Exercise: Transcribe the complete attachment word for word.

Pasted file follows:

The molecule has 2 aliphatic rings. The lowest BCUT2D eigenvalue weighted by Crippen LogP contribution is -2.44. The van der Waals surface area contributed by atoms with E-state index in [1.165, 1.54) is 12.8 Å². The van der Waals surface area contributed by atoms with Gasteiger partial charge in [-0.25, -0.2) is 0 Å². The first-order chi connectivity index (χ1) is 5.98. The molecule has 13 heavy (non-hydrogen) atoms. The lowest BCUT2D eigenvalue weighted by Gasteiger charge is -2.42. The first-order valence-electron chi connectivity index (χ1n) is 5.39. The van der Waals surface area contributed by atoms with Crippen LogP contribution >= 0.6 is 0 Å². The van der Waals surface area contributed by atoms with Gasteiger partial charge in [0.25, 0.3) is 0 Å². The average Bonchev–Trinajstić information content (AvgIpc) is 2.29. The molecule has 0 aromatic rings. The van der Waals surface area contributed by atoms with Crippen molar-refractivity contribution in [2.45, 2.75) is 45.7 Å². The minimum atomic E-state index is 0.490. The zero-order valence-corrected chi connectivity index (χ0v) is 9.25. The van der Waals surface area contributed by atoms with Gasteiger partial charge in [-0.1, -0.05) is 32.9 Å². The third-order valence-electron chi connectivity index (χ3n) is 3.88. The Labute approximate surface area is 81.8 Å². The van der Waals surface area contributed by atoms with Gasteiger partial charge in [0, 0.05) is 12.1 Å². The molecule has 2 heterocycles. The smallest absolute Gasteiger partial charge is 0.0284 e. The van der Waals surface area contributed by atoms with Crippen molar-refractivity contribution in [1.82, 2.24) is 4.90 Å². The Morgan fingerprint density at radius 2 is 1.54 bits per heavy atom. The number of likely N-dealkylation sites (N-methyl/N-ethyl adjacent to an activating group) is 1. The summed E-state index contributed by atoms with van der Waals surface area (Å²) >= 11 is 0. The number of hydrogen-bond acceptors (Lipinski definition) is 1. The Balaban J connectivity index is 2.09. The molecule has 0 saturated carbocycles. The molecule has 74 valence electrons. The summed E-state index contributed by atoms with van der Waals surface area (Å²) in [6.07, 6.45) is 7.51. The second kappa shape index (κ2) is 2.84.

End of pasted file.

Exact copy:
The molecule has 2 aliphatic rings. The lowest BCUT2D eigenvalue weighted by Crippen LogP contribution is -2.44. The van der Waals surface area contributed by atoms with E-state index in [1.165, 1.54) is 12.8 Å². The van der Waals surface area contributed by atoms with Gasteiger partial charge in [-0.25, -0.2) is 0 Å². The first-order chi connectivity index (χ1) is 5.98. The molecule has 13 heavy (non-hydrogen) atoms. The lowest BCUT2D eigenvalue weighted by Gasteiger charge is -2.42. The first-order valence-electron chi connectivity index (χ1n) is 5.39. The van der Waals surface area contributed by atoms with Crippen LogP contribution >= 0.6 is 0 Å². The van der Waals surface area contributed by atoms with Gasteiger partial charge in [0.25, 0.3) is 0 Å². The average Bonchev–Trinajstić information content (AvgIpc) is 2.29. The molecule has 0 aromatic rings. The van der Waals surface area contributed by atoms with Crippen molar-refractivity contribution in [2.45, 2.75) is 45.7 Å². The minimum atomic E-state index is 0.490. The zero-order valence-corrected chi connectivity index (χ0v) is 9.25. The van der Waals surface area contributed by atoms with Gasteiger partial charge in [-0.1, -0.05) is 32.9 Å². The third-order valence-electron chi connectivity index (χ3n) is 3.88. The Labute approximate surface area is 81.8 Å². The van der Waals surface area contributed by atoms with Gasteiger partial charge in [0, 0.05) is 12.1 Å². The molecule has 2 heterocycles. The smallest absolute Gasteiger partial charge is 0.0284 e. The van der Waals surface area contributed by atoms with Crippen molar-refractivity contribution in [1.82, 2.24) is 4.90 Å². The Morgan fingerprint density at radius 2 is 1.54 bits per heavy atom. The number of likely N-dealkylation sites (N-methyl/N-ethyl adjacent to an activating group) is 1. The summed E-state index contributed by atoms with van der Waals surface area (Å²) >= 11 is 0. The number of hydrogen-bond acceptors (Lipinski definition) is 1. The Balaban J connectivity index is 2.09. The molecule has 0 saturated carbocycles. The molecule has 74 valence electrons. The summed E-state index contributed by atoms with van der Waals surface area (Å²) in [6.07, 6.45) is 7.51. The second kappa shape index (κ2) is 2.84.